Both the eating and cooking of brains require an emotional leap for the uninitiated if they are not to fall into the abyss of squeamishness.
On the other hand, if everyone realized how wonderful brains are, they would be far more expensive than they are now.
The best brains to buy are lamb or veal, but even beef brains are quite satisfactory. Just make sure they are fresh and use them within a day or two. s
Figure one set of brains for two people. While this makes for fairly small portions, remember that the dish is very rich and most people won't want a great deal. For four people, soak two pairs of brains in water acidulated with vinegar.
Rinse them off and them drop them into a saucepan of boiling water to which you have added 1/2 teaspoon of salt and another few tablespoons of vinegar. Drop them in gently as you would a poached egg and simmer for about 15 minutes, by which time they should be firm.
Drain the brains, rinse them with cold water and cut away the skin and veins. Divide them into slices about 1/2-inch thick.
In a large pan, fry 2 or 3 chopped cloves of garlic in a generous amount of butter (at least 2 tablespoons and more if you can bear to use it). Before either butter or garlic have a chance to brown, add 1/2 pound of fresh mushrooms, thinly sliced. Continue frying until mushrooms are soft, deep brown in color, and no longer give off any liquid.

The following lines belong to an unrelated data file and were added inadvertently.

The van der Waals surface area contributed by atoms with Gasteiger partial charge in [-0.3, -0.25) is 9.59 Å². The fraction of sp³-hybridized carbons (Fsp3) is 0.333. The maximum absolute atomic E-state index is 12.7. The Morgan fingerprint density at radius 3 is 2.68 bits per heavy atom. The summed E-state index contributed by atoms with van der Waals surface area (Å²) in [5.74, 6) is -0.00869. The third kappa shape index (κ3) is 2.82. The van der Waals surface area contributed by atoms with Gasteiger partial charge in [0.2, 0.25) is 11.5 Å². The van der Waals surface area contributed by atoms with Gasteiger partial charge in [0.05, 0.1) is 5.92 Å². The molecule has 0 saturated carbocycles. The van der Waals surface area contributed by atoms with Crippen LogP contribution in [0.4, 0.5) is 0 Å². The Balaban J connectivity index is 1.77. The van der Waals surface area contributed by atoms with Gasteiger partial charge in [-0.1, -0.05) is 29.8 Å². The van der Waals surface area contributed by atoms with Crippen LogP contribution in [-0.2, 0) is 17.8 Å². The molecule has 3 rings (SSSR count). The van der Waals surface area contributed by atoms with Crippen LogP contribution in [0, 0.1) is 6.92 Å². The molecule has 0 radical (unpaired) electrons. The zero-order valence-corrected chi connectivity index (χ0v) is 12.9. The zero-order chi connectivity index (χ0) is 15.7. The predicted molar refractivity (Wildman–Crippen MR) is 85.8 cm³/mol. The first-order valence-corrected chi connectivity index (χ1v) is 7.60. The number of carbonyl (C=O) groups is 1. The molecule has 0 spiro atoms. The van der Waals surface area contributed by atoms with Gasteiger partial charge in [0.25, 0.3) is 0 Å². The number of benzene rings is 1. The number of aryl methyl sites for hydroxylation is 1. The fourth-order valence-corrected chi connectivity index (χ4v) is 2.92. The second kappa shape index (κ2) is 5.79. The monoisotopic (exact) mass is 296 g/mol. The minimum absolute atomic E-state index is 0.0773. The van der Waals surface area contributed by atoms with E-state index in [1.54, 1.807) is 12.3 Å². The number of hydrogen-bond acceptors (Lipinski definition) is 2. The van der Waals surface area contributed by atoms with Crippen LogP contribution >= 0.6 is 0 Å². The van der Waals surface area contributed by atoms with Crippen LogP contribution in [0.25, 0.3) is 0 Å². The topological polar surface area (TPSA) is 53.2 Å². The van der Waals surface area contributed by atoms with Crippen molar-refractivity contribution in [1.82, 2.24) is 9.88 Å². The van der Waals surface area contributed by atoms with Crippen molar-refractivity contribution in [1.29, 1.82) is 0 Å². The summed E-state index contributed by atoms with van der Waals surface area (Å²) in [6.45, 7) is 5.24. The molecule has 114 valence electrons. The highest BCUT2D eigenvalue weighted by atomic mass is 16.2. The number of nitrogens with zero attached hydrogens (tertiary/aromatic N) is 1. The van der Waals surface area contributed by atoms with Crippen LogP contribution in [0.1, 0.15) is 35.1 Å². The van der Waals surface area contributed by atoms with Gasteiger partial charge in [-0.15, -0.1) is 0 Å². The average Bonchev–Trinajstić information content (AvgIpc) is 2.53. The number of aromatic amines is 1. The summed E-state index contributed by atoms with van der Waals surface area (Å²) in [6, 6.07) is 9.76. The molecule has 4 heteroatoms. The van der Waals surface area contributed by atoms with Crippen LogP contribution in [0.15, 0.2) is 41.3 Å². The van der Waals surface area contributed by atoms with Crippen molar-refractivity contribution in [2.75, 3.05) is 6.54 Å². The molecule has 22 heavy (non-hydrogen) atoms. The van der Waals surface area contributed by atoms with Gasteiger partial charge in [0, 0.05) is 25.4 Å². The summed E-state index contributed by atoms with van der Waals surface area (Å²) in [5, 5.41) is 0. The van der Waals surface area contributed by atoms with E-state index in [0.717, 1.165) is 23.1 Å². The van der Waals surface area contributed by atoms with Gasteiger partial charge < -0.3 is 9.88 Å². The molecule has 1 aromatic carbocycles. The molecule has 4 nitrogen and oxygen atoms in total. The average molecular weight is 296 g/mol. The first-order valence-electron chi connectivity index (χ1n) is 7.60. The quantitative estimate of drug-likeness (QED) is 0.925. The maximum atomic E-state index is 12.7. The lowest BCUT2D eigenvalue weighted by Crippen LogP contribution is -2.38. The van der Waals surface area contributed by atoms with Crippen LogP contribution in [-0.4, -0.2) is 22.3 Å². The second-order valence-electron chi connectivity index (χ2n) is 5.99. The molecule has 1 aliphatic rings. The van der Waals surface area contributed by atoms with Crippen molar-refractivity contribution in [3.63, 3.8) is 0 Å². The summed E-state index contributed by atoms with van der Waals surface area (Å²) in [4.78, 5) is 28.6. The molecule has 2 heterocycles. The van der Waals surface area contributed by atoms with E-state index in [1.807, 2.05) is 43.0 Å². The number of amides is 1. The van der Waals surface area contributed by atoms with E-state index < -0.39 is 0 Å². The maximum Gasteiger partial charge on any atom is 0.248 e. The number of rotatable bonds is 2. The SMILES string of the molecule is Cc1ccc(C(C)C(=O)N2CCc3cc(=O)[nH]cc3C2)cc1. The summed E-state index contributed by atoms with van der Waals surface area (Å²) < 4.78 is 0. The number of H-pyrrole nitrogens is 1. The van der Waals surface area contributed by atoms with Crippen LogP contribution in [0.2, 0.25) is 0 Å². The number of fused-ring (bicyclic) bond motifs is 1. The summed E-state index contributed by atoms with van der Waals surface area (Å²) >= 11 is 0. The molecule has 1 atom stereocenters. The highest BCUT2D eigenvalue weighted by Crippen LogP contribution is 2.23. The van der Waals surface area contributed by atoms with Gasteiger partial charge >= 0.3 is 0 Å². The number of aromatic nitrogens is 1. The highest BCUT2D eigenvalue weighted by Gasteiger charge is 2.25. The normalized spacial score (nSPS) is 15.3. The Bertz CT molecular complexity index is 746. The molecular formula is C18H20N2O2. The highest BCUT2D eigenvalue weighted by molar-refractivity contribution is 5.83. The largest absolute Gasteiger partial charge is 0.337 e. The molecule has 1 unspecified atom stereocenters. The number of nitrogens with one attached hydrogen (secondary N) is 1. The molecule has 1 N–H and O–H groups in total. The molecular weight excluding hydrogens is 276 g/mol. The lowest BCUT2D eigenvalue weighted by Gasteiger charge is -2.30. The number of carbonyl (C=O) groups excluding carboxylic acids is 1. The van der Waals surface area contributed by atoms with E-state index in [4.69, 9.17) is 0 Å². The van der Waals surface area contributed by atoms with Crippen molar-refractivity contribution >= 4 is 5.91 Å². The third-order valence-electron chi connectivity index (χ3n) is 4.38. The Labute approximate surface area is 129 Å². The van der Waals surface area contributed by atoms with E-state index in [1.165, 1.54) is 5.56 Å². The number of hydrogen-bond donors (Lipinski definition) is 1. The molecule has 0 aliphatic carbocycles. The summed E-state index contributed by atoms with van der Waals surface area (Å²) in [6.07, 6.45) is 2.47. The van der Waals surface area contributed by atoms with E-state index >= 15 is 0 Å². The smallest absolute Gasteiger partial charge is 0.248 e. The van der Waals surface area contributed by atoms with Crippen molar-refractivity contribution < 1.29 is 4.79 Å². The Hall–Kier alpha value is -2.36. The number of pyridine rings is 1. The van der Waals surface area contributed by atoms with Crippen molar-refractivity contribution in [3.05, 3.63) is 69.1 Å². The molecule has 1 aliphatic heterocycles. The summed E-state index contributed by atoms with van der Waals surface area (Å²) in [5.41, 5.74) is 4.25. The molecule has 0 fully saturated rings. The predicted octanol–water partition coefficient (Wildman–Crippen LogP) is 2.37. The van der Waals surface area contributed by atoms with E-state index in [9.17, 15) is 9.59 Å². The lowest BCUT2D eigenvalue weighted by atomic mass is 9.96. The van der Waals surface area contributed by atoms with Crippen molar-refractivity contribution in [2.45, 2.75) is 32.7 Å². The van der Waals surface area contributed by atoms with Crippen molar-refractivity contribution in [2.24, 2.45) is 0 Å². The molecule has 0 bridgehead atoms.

Add the brains to the pan, cover and cook about 5 minutes, shaking the pan to ensure that all the favors are well blended.
The brains may be served as they are, with salt and pepper to taste, but a very welcome addition is a cup of lightly cooked fresh or frozen peas. The uncooked peas may be added before the brains and steamed for 3 or 4 minutes.
A small but sublime variation transforms the dish into a light creamy mixture which can be eaten as a main course or served in pastry shells for a first course. After the brains have been added, pour in about 1 cup of chicken soup. Homemade soup is preferable, but you may use very good quality canned soup.
When the mixture comes to the boil, remove it from the heat and add a little of the liquid to the beaten yolk of an egg. When the yolk is warm enough to prevent its curdling, add it to the pan, shake gently to mix and put it over a very low heat, being careful not to let the contents boil. Add one or two teaspoons of sherry, and let the pan stand for 10 minutes off the heat to enable the sauce to thicken.